Thanks to all the Veterans
who helped This Country to be what it is today
THE BEST COUNTRY IN THE WORLD ,
Im Proud to be AN
This country gave me
My own Family,
this country is a Huge Factor in what a Real Democracy meansIt is Harder to leave in cuba
for 20 years
and not having all of those you mention
before and adding to your list
While most are Dreaming of Success ,
Winners wake up and Work Hard to Achieve ,
we will be awake for a long time ,
trust me on that one
How We think
that We will change the world
if we don't Change our Self first ...
believe it we are on the way to GREATNESS
Appear WEAK when you are STRONG,
and STRONG when you are WEAK ,
if you want the RAINBOW
sometime you have to put up with the RAIN
heart and soul
that is what life is all about ,
don't let nothing or nobody try to brake you!!
Is hard to hate , American Ice-cream before you go to bed .
Have a safe and happy Independence Day, from everyone at Royals Review.
Happy Independence Day to everyone!
1) Jason Castro is on fire - Our favorite punching bag of a catcher is actually hitting .300 since June 1. That includes an on-base percentage right around .365 and OPS numbers over .800. In short, Jason Castro has been on fire at the plate for about a month now.
He was so bad to start the season, it's hard to see how good he's been lately. Just as encouragingly, Castro has similar strikeout and walk rates to what we saw from him back in 2010 in his half season with the team. Add in an increase in his isolated power average and it looks like Castro's improvement may be more sustainable.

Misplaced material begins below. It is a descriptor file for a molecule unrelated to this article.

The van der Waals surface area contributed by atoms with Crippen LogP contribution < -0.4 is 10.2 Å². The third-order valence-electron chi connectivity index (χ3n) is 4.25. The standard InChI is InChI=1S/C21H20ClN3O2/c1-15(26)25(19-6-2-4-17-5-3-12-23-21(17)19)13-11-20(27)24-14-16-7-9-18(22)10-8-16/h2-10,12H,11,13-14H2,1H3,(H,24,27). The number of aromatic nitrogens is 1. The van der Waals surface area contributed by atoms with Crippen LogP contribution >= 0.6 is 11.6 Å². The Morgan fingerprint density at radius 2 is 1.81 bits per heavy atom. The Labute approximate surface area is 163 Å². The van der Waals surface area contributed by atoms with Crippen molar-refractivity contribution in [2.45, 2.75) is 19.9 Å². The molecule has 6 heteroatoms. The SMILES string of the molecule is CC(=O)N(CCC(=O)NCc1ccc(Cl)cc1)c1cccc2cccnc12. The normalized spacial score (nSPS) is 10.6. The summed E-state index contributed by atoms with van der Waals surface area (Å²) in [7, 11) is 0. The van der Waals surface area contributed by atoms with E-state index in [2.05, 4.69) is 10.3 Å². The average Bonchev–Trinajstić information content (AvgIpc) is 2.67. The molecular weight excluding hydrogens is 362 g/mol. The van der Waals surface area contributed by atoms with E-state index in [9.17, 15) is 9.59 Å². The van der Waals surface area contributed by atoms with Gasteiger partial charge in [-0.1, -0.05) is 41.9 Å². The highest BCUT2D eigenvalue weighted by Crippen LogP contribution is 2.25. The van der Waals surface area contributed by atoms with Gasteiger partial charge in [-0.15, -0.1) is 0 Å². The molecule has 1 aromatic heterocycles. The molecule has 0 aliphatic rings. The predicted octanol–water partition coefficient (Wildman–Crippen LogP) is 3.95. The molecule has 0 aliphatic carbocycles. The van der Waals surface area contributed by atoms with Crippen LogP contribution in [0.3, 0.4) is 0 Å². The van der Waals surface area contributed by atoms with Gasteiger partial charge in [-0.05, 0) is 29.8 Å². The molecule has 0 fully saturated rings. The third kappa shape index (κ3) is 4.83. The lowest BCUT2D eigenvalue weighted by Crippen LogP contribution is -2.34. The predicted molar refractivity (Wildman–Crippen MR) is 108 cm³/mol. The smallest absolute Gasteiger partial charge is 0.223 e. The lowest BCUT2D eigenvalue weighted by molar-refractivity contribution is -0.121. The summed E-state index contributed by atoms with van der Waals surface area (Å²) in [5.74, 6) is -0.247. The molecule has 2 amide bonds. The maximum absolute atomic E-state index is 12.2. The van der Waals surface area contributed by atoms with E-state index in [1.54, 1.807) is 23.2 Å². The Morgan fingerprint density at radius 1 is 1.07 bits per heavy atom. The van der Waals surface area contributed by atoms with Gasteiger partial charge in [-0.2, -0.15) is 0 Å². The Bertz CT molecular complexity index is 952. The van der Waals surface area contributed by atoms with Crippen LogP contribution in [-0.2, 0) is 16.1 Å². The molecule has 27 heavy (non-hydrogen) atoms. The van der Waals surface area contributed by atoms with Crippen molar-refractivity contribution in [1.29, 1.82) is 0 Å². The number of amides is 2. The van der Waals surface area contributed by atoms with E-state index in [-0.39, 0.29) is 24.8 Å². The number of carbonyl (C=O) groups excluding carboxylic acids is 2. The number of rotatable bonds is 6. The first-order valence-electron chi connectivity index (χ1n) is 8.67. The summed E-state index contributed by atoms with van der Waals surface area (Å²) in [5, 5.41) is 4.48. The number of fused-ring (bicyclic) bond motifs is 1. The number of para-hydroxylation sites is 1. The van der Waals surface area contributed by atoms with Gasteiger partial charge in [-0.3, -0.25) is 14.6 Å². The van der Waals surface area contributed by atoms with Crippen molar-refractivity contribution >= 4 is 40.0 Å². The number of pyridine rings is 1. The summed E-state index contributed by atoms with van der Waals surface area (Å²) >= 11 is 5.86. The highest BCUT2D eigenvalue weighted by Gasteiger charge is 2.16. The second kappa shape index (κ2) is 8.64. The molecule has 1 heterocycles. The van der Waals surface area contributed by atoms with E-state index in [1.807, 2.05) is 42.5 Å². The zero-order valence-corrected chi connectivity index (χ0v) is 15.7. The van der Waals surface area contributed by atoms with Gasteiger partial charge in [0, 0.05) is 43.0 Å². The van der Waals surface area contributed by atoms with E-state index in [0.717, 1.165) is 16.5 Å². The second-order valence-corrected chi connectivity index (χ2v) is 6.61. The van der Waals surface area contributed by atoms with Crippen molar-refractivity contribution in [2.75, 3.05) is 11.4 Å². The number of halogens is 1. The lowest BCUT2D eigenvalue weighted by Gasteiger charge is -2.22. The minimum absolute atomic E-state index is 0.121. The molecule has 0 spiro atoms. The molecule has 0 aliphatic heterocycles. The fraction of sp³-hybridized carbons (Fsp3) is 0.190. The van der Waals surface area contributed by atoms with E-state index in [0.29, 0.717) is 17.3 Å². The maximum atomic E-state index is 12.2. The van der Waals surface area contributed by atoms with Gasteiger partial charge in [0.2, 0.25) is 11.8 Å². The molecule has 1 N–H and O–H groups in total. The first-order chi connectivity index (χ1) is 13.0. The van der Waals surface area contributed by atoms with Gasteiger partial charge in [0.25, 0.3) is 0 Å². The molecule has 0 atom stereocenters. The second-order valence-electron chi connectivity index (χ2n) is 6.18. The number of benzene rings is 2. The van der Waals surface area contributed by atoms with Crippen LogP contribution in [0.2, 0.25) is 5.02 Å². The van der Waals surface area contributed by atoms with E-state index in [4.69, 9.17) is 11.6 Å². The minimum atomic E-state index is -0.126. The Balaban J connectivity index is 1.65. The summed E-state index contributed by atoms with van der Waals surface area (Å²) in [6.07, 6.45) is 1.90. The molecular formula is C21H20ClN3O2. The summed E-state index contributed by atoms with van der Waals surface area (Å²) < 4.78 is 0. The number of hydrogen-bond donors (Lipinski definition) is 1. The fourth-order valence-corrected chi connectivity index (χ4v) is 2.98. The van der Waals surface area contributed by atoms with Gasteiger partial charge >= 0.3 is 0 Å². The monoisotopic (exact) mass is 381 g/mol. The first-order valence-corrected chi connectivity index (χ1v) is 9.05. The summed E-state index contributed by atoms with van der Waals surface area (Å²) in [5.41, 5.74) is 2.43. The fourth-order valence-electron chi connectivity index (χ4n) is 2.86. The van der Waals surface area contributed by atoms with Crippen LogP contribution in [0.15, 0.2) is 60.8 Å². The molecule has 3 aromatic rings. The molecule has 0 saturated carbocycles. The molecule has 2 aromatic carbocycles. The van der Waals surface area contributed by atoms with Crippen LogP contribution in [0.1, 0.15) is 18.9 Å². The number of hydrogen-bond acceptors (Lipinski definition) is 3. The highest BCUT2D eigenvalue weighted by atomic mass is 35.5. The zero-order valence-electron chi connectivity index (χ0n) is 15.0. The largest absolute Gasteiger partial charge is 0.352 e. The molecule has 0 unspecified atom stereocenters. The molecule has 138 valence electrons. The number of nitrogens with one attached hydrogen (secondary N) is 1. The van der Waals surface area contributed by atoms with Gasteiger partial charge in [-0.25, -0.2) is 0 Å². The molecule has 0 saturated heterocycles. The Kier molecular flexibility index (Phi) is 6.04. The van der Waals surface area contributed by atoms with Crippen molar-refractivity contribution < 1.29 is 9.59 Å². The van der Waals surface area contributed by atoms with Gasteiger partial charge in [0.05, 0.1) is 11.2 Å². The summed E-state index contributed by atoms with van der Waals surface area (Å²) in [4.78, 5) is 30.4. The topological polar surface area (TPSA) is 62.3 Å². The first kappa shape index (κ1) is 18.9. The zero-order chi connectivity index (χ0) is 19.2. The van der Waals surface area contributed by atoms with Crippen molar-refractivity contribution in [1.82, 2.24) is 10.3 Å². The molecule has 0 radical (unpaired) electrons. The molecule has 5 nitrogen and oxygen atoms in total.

If he keeps hitting at this pace for the next couple of months, he could finish with an average around .278 with about 23 or 24 doubles and around 40 walks. Those are really good totals for a guy who will struggle to get to 400 plate appearances this season.
I'm not saying Castro is completely back to being a player who should be a mainstay in the lineup, but his improvement at the plate has been nice to see.
I say that because, in his last three starts, Harrell has struck out 25 batters in 21 innings. That's good for a strikeout rate of 10.7 K/9. Along with that, he's got a walk rate of 3.00 BB/9 in those starts. His ground ball rate also hasn't suffered much from the 55 percent it's hovered at this season. So, what's going on?
It's tough to parse out anything in particular. Harrell hasn't changed his pitch selection much, looking at his numbers on FanGraphs and his pitch values aren't quite out of whack.
That's really the reason why I think Houston is okay with those K rates skyrocketing. Harrell's getting most of them with his fastball, which is also the pitch he gets most of his ground balls on. So, the pitch-to-contact mentality the Astros want out of Harrell is indirectly leading to more strikeouts. It may not stick, as Harrell has only posted a strikeout rate over 6 once in his career.
3) Ken Rosenthal talks Astros - In our only non-stat related news for the day, Ken Rosenthal once again talks about the Astros in his column today. In it, he speculates that Wandy Rodriguez and Brett Myers are likely to be traded but not Jed Lowrie, who is "untouchable."
Gee, you think?
The problem with national sportswriters is they don't necessarily believe the actual GMs of teams and instead rely on what rivals tell them. So, if a guy from the Tigers thinks that Lowrie is available (even if he's only available for MIguel Cabrera), then Rosenthal says he is. It annoys the crap out of me.